However, collagen production naturally decreases with age, starting in the late teens and early 20s. By the time you’re in your 40s, you may lose up to 1 percent of your collagen each year. According to Gaffen, lifestyle factors, like smoking, alcohol consumption, a poor diet, excessive sun exposure, and lack of sleep and exercise can hasten that deterioration. To help prevent wrinkles, saggy skin, and aching joints, individuals often look to boost their collagen intake, either through dietary changes or supplementation.
What Are Collagen Supplements?
In the body, collagen is made from amino acids, the molecules that form protein. Some of those amino acids, known as essential amino acids, come from protein and collagen-rich foods, like meat, fish, bone broth, and gelatin, while non-essential amino acids are made by the body using other amino acids and biological compounds.
Collagen supplements, which are usually sold in powder or pill form, are developed with a distinct blend of amino acids that specifically support the body’s production of collagen. The sources of collagen for supplements are typically bovine (beef) or marine (seafood).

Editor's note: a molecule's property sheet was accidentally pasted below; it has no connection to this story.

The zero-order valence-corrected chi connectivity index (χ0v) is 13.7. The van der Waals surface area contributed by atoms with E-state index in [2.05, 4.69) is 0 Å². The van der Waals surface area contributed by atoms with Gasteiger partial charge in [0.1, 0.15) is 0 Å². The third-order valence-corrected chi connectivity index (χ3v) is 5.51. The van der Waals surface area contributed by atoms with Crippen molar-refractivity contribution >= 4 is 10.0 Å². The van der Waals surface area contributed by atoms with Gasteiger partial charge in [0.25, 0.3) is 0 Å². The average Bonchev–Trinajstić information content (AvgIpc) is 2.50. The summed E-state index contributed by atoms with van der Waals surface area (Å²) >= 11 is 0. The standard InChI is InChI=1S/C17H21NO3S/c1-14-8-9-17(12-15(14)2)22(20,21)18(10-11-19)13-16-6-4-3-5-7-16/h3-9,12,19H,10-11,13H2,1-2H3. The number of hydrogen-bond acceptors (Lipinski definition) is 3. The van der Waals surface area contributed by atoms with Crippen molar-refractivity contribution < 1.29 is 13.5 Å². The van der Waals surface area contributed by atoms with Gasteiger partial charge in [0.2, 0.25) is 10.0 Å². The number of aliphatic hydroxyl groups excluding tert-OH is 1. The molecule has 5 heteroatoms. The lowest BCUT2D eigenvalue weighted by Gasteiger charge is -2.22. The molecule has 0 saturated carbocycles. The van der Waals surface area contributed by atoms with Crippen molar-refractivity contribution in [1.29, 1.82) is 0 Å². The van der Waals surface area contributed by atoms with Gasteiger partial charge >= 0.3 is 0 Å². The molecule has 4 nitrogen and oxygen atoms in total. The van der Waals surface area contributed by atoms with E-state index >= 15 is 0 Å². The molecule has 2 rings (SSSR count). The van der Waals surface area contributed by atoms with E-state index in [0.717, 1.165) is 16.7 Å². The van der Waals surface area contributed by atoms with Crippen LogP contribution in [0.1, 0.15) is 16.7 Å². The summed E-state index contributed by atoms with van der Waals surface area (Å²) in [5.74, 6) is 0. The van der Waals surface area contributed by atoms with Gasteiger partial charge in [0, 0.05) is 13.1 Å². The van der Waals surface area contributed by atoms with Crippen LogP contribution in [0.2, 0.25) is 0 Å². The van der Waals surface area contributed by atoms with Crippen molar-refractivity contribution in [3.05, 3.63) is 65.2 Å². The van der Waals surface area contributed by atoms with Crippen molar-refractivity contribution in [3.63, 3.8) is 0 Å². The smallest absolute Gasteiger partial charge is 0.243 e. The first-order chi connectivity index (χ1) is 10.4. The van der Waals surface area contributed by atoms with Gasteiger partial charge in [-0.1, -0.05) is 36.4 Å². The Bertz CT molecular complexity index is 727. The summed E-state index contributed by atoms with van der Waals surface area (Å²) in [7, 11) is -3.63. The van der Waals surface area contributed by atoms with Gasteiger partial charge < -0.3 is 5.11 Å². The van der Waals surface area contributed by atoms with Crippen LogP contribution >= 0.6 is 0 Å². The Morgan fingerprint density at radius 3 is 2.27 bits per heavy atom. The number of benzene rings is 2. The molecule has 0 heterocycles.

Collagen supplements are also typically hydrolyzed, which means they’ve undergone a process by which their long amino acid chains are broken down into shorter peptides. “These peptides are then easily absorbed through the gastrointestinal tract,” Gaffen says.
Twenty-eight different types of collagen have been identified, with types I, II, III, IV, and V being the most common. Some collagen supplement labels tout different benefits based on the type of collagen used, but much more research is needed to determine the validity of those claims.